One would expect that if anyone would be harmed by the war, the victims would be Americans, whose blood and treasure have been sacrificed (as well as that of the British and other allies', of course) or the Iraqis, who have done most of the dying in the civil war. That the rest of the world has been against the war is hardly surprising: not being directly affected, they are rationally uninformed, and "war" sounds like a bad thing. But it's hard to see why they should be the victims.

Student writes:

How does Paul Krugman not get props for this very same prediction? Oh. I think I know why.

1) In many instances the presence of US troops or overseers has made things worse rather than better.

Which is irrelevant. The question before us is 'on balance' is Iraq better or worse off. 'Many instances' doesn't tell us anything worth knowing.

The resistance of the Baathists has been largely due to our stupid de-Baathification and dismanting of the Iraqi army....

The army dissolved by itself, there was nothing we could do about it. Many soldiers were conscripts who didn't want to be there in the first place.

As for de-Baathification being stupid, that's hindsight, and you can't know things would have gone smoother if we done something else with the Baathists--they weren't very popular with the bulk of the populace, were they?

In Anbar there is good reason to believe that the tribal sheikhs would have turned against the foreigners sooner without the US there.

They wouldn't have been there except for the US deposing Saddam. What you have to show is that the entire country--not just the Sunni tribes--is worse off with the foreign jihadists than they were with Saddam in power. You haven't done that.

The puffing of the role of the surge in that is a joke. It was happening before the surge.

Again, you offer nothing in the way of evidence. Just a bald assertion. There are people blogging from Iraq who have different opinions, why should we believe you over them?

And, although I did not write it in my column, I did expect US troops to quickly become viewed as imperialistic occupiers whose presence would inspire recruitment and violence.

Again, irrelevant. The issue on the table is not would SOME view us as imperialists--many have for years before we invaded--it's ON BALANCE is Iraq better or worse off. You simply are not addressing that.

2) The Kurds may yet go for independence.

'may' isn't a fact.

War is boiling on their border with Turkey, thanks to their support of the PKK.

That the Kurds don't get along with Turkey (or Iran) isn't exactly news.

They are cutting oil deals with foreign companies (such as Bush's buddy Hunt's company)...

Oh, you're one of those.

....3) Most recent estimates have up to a million dead...

That's been demolished for a long time. It's a ridiculous claim for a nation of 25 million people. There'd be huge refugee camps in adjoining countries if it were so. And lots more evidence of destruction of property.

Barkley Rosser writes:

Tom,
There were people who claimed Lancet was refuted, but most of them did not have much credibility. It mostly still stands. The more recent number comes from a recent British study, reemphasizing the credibility of the original Lancet study.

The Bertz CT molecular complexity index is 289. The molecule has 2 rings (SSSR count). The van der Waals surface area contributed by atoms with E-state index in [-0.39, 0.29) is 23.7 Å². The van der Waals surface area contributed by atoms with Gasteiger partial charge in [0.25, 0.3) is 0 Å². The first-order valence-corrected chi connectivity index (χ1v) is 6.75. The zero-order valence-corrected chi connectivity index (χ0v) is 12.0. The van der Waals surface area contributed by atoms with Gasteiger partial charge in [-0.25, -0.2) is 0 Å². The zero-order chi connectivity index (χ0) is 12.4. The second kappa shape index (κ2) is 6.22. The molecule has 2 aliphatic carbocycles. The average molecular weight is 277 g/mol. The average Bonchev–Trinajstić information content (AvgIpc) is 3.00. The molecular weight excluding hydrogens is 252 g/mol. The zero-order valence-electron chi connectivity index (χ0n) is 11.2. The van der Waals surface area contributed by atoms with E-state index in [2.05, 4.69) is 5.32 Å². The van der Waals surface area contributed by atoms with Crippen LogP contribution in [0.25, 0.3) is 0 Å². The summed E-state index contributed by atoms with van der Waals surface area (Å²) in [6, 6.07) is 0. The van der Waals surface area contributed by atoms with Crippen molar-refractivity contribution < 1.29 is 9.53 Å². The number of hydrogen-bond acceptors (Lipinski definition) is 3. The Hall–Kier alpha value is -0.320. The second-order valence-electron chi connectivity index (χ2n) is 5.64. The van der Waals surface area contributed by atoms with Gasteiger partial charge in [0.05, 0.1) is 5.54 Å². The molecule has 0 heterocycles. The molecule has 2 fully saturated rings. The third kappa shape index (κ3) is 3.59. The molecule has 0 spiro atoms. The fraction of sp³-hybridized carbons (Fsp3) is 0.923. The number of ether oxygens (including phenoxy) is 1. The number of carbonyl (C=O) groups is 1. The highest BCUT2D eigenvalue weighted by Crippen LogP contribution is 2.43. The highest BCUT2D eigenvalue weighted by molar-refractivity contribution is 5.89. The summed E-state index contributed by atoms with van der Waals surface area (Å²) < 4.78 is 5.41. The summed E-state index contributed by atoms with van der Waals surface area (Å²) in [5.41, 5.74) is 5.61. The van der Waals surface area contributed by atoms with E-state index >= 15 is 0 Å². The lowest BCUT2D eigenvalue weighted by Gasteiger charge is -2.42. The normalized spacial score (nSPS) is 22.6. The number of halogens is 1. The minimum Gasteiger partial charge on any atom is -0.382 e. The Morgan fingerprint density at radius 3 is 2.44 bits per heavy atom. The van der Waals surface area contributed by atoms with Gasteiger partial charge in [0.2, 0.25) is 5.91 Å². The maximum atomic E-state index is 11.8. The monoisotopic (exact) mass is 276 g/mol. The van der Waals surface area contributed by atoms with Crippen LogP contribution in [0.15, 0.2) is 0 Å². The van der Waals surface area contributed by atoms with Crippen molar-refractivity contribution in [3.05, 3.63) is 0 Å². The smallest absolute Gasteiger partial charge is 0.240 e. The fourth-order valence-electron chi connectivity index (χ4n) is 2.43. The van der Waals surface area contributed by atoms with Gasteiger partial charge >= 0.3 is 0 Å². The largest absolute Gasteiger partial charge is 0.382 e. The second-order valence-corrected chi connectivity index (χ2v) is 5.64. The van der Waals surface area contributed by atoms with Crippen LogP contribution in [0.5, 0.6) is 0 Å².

Barkley Rosser writes:

Patrick R. Sullivan,

I hate to be Realpolitik and all, but in this situation I am more interested in what is good for the US. I see huge costs and loss of international standing and increases in foreign terrorism and recruitment from our invasion of Iraq. I see very little gained, other than two of the three things listed.

The army did not dissolve itself and pretty much everybody who knows anything now agrees that the de-Baathification was a massive act of stupidity. Excuse me, but you have no credibility yourself, if you are going to spout this drivel.

BTW, it is very likely that a majority of the Iraqis are pleased that Saddam is gone. I listed that as one of the good things. But is it good for us? What was he doing to us? Not a damned thing, as it turns out, although there was a lot of phoney hype and claims that he was.

Also, of course, the millions who have fled the country and the million who are dead are not answering any polls. I would say that they are all worse off.

Barkley Rosser writes:

Sullivan,

BTW, do you want to tell us who wrote that drivel in that link of yours? One of those neocons who was forecasting that we would have flowers strewn in the streets for us? Frankly, my track record on forecasting there beats all of theirs put together, and this bozo's as well.

Barkley, an appeal to your own authority is one of the worst of the logical fallacies.

Nathan Smith writes:
Also, of course, the millions who have fled the country and the million who are dead are not answering any polls. I would say that they are all worse off.
I wouldn't. A lot of people would have liked to emigrate from Saddam's Iraq and couldn't. I could say that freedom to emigrate is one of the benefits of the invasion, but that's only one side of the coin: for many, emigration is abandoning a beloved home and represents a terrible personal tragedy. And to the extent that systematic ethnic cleansing has taken place it's a cause for grave concern. Still, it's not clear that the refugees and emigres have been made worse off by the invasion.

If the US were ruled by a guy like Saddam and a foreign invasion gave me a chance to emigrate, I'd regard that as a great benefit.

Nathan Smith writes:

If Bryan meant that the Iraq war would make things worse for the US, that's an easier argument to make. But it's irrelevant for those of us who supported the war because we wanted to liberate Iraqis from tyranny even at some cost to ourselves. What we spent liberating Iraq is a fraction of the handouts we give to affluent retirees every year.

Barkley Rosser writes: